The Unfair Business of Being a Woman Director in the Boys Club of Horror Filmmaking

The Scream Queen Turned Director

After 25 years in the business, Danielle Harris has finally found herself. Not that she's been working aimlessly—in fact, the 35-year-old "scream queen" hasn't stopped to catch her breath since she made her acting debut, at the age of 10, in 1988's Halloween 4: The Return of Michael Myers, followed a year later by Halloween 5: The Revenge of Michael Myers. Before returning to the Myers world in both of Rob Zombie's recent Halloween films (2007, 2009), Harris worked in every other genre, including comedy (Don't Tell Mom the Babysitter's Dead), action (The Last Boy Scout), and kid-friendly cinema (Free Willy). Once Zombie's '07 Halloween remake debuted, though, Harris' reign as one of horror's most beloved actresses kicked into high gear and has yet to slow down.

Until now. This August, Harris' first film as a director, the horror-comedy Among Friends, will hit DVD shelves, signaling the beginning of the Queens native's career transition into becoming a filmmaker first, and actress second. Set in the 1980s, Among Friends shows what happens at one of the worst dinner parties imaginable, one in which old pals start doing terrible things to one another as personal secrets get exposed.

Initially, Among Friends represented the chance for Harris to express herself artistically in a new way, but the production's biggest aftereffect was something she didn't anticipate: Having previously deferred to male directors in the past, Harris was able to call all of the shots, and, in the process, gained a new, profound sense of self-worth and heightened confidence. Something she—like fellow scream queens turned directors Debbie Rochon and Jessica Cameron—would advise any hard-working actress in the horror realm, women who've gone topless, ran through woods screaming, and fake-died too many times in other people's movies.

You bring an interesting perspective to this discussion, being that you're a veteran actress who's tirelessly worked in the horror genre.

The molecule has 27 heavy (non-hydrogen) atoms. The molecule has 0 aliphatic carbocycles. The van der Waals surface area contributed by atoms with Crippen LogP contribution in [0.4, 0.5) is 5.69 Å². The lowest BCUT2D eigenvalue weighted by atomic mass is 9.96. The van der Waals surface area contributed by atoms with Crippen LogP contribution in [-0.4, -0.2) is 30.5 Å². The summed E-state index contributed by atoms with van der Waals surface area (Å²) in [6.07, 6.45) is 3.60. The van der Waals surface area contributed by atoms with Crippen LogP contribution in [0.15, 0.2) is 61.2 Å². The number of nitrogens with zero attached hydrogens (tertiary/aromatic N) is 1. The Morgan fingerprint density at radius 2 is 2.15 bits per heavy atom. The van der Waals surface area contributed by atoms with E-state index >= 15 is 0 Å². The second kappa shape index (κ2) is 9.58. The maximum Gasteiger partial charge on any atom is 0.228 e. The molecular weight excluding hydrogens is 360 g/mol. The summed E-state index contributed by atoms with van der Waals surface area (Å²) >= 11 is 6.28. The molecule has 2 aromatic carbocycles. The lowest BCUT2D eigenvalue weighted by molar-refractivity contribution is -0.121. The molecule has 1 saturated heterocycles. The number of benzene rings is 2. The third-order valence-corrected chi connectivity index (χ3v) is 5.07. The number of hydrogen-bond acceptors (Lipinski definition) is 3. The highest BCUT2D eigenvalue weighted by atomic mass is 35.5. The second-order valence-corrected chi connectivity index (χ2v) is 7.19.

It's really interesting, because most of the leads in these movies are women. I've always noticed that, with all of the male directors who've directed me, there was this lack of understanding about the emotional journey that a woman goes through during something as traumatic as what happens to a woman during one of these movies. That's one of the reasons why I wanted to direct. I wasn't really getting that, and I didn't know if it was because these guys were fans of mine who didn't want to tell me how to do something. I'm still an actor, though, and I want to be challenged, and I wasn't getting that. As a director, I was able to talk to my actors, who were mostly female, and get them to go to these deeper places emotionally. I wasn't able to do that with the help of most of the male directors I've worked with.

Sexualizing stuff becomes an issue too. Listen, I've done a lot of love scenes, and I've done nudity in movies, and there's this unavoidable, undeniable awkwardness. As a woman, though, I'm able to get in there during a scene like that and the actresses trust me.

Your directorial debut, Among Friends, has a predominantly female cast and mostly women working behind the scenes. Was that a conscious decision?
There was some statistic recently that said that only 18% of the people behind the camera are women. When I see a woman who's a grip on set, I say, "Hell yeah!" I'm not quite sure what's stopping us besides ourselves. I've definitely heard women say, "I don't have a voice," whereas men don't care about that. On Among Friends, there were three women producers and myself as the director. It's really hard when you have all women.

There's an emotional component to the filmmaking process that maybe some women shouldn't expose themselves to. Maybe some women shouldn't be in the business. You have to have a big fucking set of balls. I'm a woman director who's looking for $1 million but I'm not bringing $1 million to the table. I've got to go in there, sell this movie, get someone to give me a check for $1 million and make them believe that they're going to get five times that much back, if not 15. I have to have them trust me, so that means I have to go in there with 100% confidence. I can't be a yes-girl. I can't roll over and say, "Whatever you want," which is what I think a lot of women do. That's what I did, honestly, for my first movie. There was a lot of me just being happy to have the opportunity and not realizing that you have to have a voice. You have to fight.